Current work in wildlife, rivers, public lands, and climate
Private Property And Wildlife Habitat Threatened By Massive Drilling Lease Sale – Groups File Protest Challenging Sale of Drilli
“The Bureau of Land Management is trampling the rights of private landowners throughout Colorado,” explained Jim Fitzgerald, a farmer and private landowner in the HD Mountains near Bayfield, Colorado. “When they drill on private land, our water wells get hammered, the drill rigs leak, our aquifers are depleted, landowners are harassed by diesel engines that run constantly.”
Current rules provide almost no protection to private landowners and heavily favor energy development. For example, companies holding a valid mineral right are only required to give ten days notice to private landowners before drilling. Similarly, oil and gas companies can locate a drilling rig as close as 150 feet to someone’s home. Current rules only encourage – but do not require – drillers to reach agreements with landowners, but if an agreement isn’t reached the oil and gas companies are free to proceed after posting a small bond.
“The drilling leases they are selling basically last forever,” explained Nicole Rosmarino, Endangered Species Coordinator for WildEarth Guardians. “The Bureau of Land Management needs to look before it leaps.” Oil and gas leases provide essentially permanent drilling rights; once an oil and gas company begins drilling they can legally continue doing so indefinitely as long as it continues to produce.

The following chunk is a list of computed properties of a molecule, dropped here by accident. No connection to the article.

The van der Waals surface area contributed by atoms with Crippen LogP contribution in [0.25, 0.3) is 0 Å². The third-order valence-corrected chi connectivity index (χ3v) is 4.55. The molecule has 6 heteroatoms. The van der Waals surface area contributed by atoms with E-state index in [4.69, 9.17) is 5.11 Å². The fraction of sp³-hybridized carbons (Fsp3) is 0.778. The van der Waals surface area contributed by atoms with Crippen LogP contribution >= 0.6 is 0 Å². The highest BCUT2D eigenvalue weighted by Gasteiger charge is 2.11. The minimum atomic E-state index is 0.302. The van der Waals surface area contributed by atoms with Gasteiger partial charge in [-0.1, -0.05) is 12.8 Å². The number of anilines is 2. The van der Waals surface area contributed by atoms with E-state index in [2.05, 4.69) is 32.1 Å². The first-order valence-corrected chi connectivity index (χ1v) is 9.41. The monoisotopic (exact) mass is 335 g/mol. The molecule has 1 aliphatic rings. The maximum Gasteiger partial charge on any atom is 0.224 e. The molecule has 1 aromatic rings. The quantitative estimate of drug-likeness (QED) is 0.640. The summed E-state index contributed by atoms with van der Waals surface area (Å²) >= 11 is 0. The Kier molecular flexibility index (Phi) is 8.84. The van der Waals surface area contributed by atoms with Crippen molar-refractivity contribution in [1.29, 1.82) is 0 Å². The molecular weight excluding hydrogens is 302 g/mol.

Furthermore, the lease sale is based on outdated research. The Bureau of Land Management has refused to consider critical new scientific research and information about the impacts of oil and gas drilling to water quality, air quality, human health, and impacts to farms and ranches. The conservation groups also cite numerous examples of significant new information about a host of wildlife and plants that are struggling to survive across Colorado, including the greater sage grouse, white-tailed prairie dog, and Porter feathergrass, all three of which are currently petitioned for listing under the Endangered Species Act.
“Oil and gas drilling has huge impacts to landowners, to clean water and to healthy wetlands, and to recreational opportunities,” noted Jacob Smith, Executive Director for Center for Native Ecosystems. “The Bureau of Land Management has to consider these things before it wholesale sells off public resources.”
“Oil and gas drilling in these places will destroy valuable wetlands and habitat for endangered wildlife like the mountain plover and white-tailed prairie dog,” Smith added.
For more information about Center for Native Ecosystems, visit www.nativeecosystems.org